majority of the dogs (large, unneutered males being the exception) by
bringing them into our home. He's just happy to have doggie company and
if there are going to be heirarchy related issues, they don't pop until
later.

There is a good book "Second Hand Dog" that I recommend you get, it will
answer all of your questions and a lot you didn't think of.


Yup. Other books I found on Amazon (but have not read personally) that
might be useful:

Adopt the Perfect Dog: A Practical Guide to Choosing and Training an
Adult Dog
by Gwen Bailey

The Adoption Option: Choosing and Raising the Shelter Dog for You
by Eliza Rubenstein, Shari Kalina

Second Start: Creative Rehoming for Dogs
by Jacqueline F. O'Neil

Save That Dog: Everything You Need to Know About Adopting a Purebred
Rescue Dog
by Liz Palika

Good luck,
Suja

  #8  
Old October 31st 03, 05:52 AM
Tee
external usenet poster
 
Posts: n/a
Default

"Supergoof" wrote in message
news:[email protected]
Hi there

Firstly, is there a difference between rescue and rehoming/rehousing?


Yes and no. A rescue dog is generally one who was taken from a shelter
where it would have been euthanized. It enters a rescue organization and is
subsequently rehomed. Many rescues also take in owner surrenders where the
dog isn't being rescued at all, just rehomed, but if it comes from a rescue
org then its typically called a rescue dog. Breeders rehome dogs as do
current pet owners. If knowing some history is important to you then I'd
suggest contacting Newf rescues and breeders. Find out which rescues accept
owner surrenders where they can get some background info on the dog.
Breeders often help their puppy buyers rehome dogs when something doesn't
work out. They also tend to rehome dogs who were kept for showing and
washed out or when the dog's career is over.

--
Tara


  #9  
Old October 31st 03, 05:52 AM
Tee
external usenet poster
 
Posts: n/a
Default

"Supergoof" wrote in message
news:[email protected]
Hi there

Firstly, is there a difference between rescue and rehoming/rehousing?


Yes and no. A rescue dog is generally one who was taken from a shelter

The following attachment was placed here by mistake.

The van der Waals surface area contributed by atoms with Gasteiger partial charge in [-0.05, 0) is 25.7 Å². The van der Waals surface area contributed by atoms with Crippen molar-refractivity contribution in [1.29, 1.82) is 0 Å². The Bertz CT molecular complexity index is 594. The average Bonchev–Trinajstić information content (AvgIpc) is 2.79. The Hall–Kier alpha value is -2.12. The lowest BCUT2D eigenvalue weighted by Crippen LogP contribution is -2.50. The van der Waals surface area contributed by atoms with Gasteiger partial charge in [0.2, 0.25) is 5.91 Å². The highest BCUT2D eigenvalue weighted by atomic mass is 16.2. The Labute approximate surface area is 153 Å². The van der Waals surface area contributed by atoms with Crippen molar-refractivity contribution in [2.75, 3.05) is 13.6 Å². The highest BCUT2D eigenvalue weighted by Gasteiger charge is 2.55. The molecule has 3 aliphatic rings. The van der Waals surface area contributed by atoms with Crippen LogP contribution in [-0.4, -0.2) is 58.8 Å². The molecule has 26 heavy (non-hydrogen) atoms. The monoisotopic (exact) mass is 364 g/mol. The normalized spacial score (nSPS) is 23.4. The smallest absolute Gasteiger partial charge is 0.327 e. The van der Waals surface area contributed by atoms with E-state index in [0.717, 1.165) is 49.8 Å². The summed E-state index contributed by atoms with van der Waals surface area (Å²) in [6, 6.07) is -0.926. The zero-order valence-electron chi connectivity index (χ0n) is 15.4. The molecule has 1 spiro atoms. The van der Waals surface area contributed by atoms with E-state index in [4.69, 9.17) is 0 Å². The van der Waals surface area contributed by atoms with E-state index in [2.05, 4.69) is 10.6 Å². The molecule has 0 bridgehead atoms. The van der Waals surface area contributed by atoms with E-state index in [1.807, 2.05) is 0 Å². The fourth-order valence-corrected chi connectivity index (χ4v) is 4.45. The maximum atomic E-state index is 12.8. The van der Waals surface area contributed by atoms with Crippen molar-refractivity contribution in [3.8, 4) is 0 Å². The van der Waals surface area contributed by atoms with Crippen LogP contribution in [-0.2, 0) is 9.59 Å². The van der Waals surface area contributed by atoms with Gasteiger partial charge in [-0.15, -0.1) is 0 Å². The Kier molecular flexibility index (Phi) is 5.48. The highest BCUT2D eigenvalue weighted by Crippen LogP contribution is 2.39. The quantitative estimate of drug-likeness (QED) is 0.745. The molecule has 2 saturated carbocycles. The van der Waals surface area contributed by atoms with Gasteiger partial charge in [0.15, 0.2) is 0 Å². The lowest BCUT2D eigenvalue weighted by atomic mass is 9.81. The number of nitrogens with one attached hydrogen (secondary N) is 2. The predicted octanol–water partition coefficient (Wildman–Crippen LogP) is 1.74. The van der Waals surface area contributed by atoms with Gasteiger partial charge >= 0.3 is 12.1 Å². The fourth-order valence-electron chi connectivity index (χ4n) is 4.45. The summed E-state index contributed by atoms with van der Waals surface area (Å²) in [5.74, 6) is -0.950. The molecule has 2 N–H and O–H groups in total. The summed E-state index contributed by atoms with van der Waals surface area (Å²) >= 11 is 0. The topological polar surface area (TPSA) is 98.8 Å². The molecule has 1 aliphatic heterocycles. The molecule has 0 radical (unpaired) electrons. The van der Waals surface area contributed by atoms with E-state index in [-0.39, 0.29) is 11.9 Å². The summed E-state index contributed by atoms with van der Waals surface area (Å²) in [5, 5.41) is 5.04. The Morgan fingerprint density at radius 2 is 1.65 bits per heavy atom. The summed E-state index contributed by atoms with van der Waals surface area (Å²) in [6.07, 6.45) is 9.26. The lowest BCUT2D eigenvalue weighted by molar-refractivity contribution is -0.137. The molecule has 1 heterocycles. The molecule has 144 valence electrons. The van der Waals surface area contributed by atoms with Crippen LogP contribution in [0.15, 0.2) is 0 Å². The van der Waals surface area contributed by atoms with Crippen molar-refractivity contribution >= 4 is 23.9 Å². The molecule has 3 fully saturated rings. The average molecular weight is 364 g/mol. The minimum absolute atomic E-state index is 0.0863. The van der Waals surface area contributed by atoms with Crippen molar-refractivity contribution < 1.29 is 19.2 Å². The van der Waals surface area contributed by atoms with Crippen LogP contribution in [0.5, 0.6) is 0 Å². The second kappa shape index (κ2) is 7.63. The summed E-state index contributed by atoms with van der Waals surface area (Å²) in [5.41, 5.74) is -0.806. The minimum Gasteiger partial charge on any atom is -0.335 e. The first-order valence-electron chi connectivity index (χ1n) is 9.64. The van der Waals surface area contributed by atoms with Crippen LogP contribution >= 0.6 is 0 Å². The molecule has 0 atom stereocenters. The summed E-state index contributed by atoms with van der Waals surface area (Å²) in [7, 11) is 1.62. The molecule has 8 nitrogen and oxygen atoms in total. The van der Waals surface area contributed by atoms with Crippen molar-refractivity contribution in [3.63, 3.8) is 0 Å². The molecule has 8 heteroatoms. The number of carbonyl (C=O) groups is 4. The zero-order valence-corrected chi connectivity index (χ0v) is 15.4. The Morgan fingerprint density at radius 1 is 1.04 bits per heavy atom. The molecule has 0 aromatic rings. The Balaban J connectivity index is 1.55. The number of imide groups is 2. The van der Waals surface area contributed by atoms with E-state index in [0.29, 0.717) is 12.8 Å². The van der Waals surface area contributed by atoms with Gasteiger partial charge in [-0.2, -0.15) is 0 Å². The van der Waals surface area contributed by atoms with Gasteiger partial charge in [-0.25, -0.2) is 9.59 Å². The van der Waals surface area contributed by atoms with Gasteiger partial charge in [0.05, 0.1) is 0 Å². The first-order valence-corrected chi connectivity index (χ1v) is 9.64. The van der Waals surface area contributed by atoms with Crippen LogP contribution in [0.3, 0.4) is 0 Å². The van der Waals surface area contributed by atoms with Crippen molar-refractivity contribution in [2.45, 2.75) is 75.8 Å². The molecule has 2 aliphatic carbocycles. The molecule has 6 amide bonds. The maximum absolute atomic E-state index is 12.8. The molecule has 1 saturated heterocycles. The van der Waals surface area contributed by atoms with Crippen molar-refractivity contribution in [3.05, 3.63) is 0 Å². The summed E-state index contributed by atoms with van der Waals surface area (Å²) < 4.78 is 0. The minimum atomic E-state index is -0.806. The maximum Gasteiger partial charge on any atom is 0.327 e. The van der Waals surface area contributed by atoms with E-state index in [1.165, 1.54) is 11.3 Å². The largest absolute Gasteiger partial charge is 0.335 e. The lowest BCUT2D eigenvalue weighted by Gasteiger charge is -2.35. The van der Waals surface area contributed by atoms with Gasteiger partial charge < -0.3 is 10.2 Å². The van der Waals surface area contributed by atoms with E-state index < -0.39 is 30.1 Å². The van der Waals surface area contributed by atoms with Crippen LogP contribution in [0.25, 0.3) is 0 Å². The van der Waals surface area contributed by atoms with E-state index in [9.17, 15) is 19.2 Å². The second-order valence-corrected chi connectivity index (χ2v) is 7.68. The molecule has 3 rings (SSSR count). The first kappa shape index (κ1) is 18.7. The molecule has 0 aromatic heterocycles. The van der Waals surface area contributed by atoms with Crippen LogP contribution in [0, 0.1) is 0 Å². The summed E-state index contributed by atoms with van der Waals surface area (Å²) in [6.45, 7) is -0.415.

where it would have been euthanized. It enters a rescue organization and is
subsequently rehomed. Many rescues also take in owner surrenders where the
dog isn't being rescued at all, just rehomed, but if it comes from a rescue
org then its typically called a rescue dog. Breeders rehome dogs as do
current pet owners. If knowing some history is important to you then I'd
suggest contacting Newf rescues and breeders. Find out which rescues accept
owner surrenders where they can get some background info on the dog.
Breeders often help their puppy buyers rehome dogs when something doesn't
work out. They also tend to rehome dogs who were kept for showing and
washed out or when the dog's career is over.

--
Tara


  #10  
Old October 31st 03, 05:52 AM
Tee
external usenet poster
 
Posts: n/a
Default

"Supergoof" wrote in message
news:[email protected]
Hi there

Firstly, is there a difference between rescue and rehoming/rehousing?


Yes and no. A rescue dog is generally one who was taken from a shelter
where it would have been euthanized. It enters a rescue organization and is
subsequently rehomed. Many rescues also take in owner surrenders where the
dog isn't being rescued at all, just rehomed, but if it comes from a rescue
org then its typically called a rescue dog. Breeders rehome dogs as do
current pet owners. If knowing some history is important to you then I'd
suggest contacting Newf rescues and breeders. Find out which rescues accept
owner surrenders where they can get some background info on the dog.
Breeders often help their puppy buyers rehome dogs when something doesn't
work out. They also tend to rehome dogs who were kept for showing and
washed out or when the dog's career is over.

--
Tara